In the exceptionally profane “Ted,” Seth MacFarlane’s first live-action feature, the slurs and putdowns seem more like heightened, nuanced vulgarity than the almost nihilistically cruel air of almost any random passage of “Family Guy.” While happiest in his playlot of 1980s pop-culture references, “Ted” does something exceptionally subversive for a modern big-budget comedy: while vulgar, crude as all-get-out, it’s actually funny, with a neatly structured screenplay and a cornucopia of gags that are enhanced by careful framing and editing. It takes off in the general direction of becoming the “Airplane!” of romcoms, especially in its alternation of high and very low and how writer-producer-director MacFarlane takes the freedom of animation to jump anywhere, anytime and applies it to live action. (Still, the sustained level of gay panic is exceptionally open in its fearfulness and women… okay, heterosexual panic may be the film’s not-so-submerged subtext.) The Christmas he was eight years old, John (Mark Wahlberg) wished his Teddy bear could come to life and be his best friend forever. He gets his wish. Thirty years later… John lives with Ted, as well as his girlfriend of four years, Lori (Mila Kunis). Three’s company! Filth ensues. Lori is forgiving, loving, joins in the two buddies’ relentless joking, doesn’t insist that John have a secret passion, a furniture shop in the basement, a food truck at the curb. John is a guy from Boston who works at a car rental agency and smokes an intense amount of weed. Plus, he’s Mark Wahlberg. Lori works in an advertising office, as clean and spacious and mythical and 1980s as the sentient bear; her boss (Joel McHale) hits on her mercilessly. (He’s as sexist with the other women in the office, accusing them of laughing about “Channing Tatum’s index finger.”) The elemental vituperation of Ted, the grown-up, gone-to-seed walking-talking once-famous Teddy bear is of the same ilk as “persona” ranters on the internet, but of an advanced intelligence put to comic purpose. (Or Mel Gibson as an insult comic.) Ted remains a drinking, drug-abused, sexually randy boy-bear-man, describing “a dirty fuzzy” and other misprisions, including of a grocery checkout clerk, “I fucked her with a parsnip last week and I sold the parsnip to a family with four small children.” The economy and bounce of that line doesn’t earn diagramming, but at least a small salute and a choke of laughter. He’s not shy about his shortcomings, either, saying of one, “You know, I’ve written so many angry letters to Hasbro about that.” (There are throwaways an audience’s laughter will mask, including “I don’t sound that much like Peter Griffin!”) Several cameos ping nicely, and there are larger bits for Sam Jones, star of the ill-fated 1980 “Flash Gordon.” (It’s the least likely Mike Hodges homage I can imagine.) Norah Jones is game as herself and as one of Ted’s former flings; she’s less ethereal for sure than in “Blueberry Nights.” (While Ted says it, Jude Law never comes out in the Wong Kar-Wai film and rues, “I gotta fuck her again.”) A notoriously sarcastic Twitter feed for a smaller distributor deleted the funniest reference I’ve read to “Ted,” which went, approximately, “This Friday, there’ll be a movie co-starring what every little boy in America wants on their lap, plus a Teddy bear.”) MacFarlane frames Kunis either full-figure or in full close-up, and there is the obligatory Mila-in-a-towel-with-wet-hair scene. An extended car chase seems perfunctory, and a creepy subplot with an astutely cast Giovanni Ribisi as a stuffed-bear-chaser isn’t creepy enough, but there is a lonnnnng fistfight scene between Ted and John that demolishes a motel room, as well as most of the preview audience I saw “Ted” with. Co-written by Alec Sulkin and Wellesley Wild. 106m. (Ray Pride)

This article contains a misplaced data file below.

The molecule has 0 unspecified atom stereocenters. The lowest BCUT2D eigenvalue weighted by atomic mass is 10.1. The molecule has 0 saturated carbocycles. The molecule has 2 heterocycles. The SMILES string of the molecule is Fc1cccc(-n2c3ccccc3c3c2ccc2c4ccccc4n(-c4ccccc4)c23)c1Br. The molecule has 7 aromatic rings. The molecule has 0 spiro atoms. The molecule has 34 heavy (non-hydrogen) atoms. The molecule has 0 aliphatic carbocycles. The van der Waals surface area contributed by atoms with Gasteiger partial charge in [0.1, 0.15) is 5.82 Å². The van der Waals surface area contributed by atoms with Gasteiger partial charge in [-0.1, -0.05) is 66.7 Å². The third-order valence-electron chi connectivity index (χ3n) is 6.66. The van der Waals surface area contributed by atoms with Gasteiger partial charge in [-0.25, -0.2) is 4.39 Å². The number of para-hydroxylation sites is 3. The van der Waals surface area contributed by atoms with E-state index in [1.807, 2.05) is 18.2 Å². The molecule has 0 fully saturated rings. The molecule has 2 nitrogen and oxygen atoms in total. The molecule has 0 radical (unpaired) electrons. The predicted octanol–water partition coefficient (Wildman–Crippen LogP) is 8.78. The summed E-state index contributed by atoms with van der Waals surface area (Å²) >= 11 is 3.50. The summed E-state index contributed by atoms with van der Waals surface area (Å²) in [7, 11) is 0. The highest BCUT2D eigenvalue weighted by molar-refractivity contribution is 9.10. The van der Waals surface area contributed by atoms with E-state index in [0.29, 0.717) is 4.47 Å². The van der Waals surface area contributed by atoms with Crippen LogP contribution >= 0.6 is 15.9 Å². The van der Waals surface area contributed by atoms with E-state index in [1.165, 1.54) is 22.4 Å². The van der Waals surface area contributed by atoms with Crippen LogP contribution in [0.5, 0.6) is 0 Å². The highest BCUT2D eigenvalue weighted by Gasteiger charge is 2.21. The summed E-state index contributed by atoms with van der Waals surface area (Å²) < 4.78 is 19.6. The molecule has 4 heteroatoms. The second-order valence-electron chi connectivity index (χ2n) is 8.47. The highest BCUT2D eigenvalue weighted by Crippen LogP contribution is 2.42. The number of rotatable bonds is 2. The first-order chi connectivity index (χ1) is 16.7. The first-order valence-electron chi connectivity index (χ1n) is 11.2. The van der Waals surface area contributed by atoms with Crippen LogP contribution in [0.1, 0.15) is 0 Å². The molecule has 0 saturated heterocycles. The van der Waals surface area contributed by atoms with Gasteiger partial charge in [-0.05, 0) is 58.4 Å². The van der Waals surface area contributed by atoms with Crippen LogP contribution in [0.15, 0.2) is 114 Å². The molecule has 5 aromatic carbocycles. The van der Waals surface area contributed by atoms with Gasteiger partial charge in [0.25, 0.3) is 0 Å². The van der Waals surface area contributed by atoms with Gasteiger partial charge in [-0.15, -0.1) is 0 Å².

“Ted” opens Friday, June 29.
Ray Pride is Newcity’s film critic and a contributing editor to Filmmaker magazine.
His history of Chicago “Ghost Signs” in words and images will be published in Spring 2022.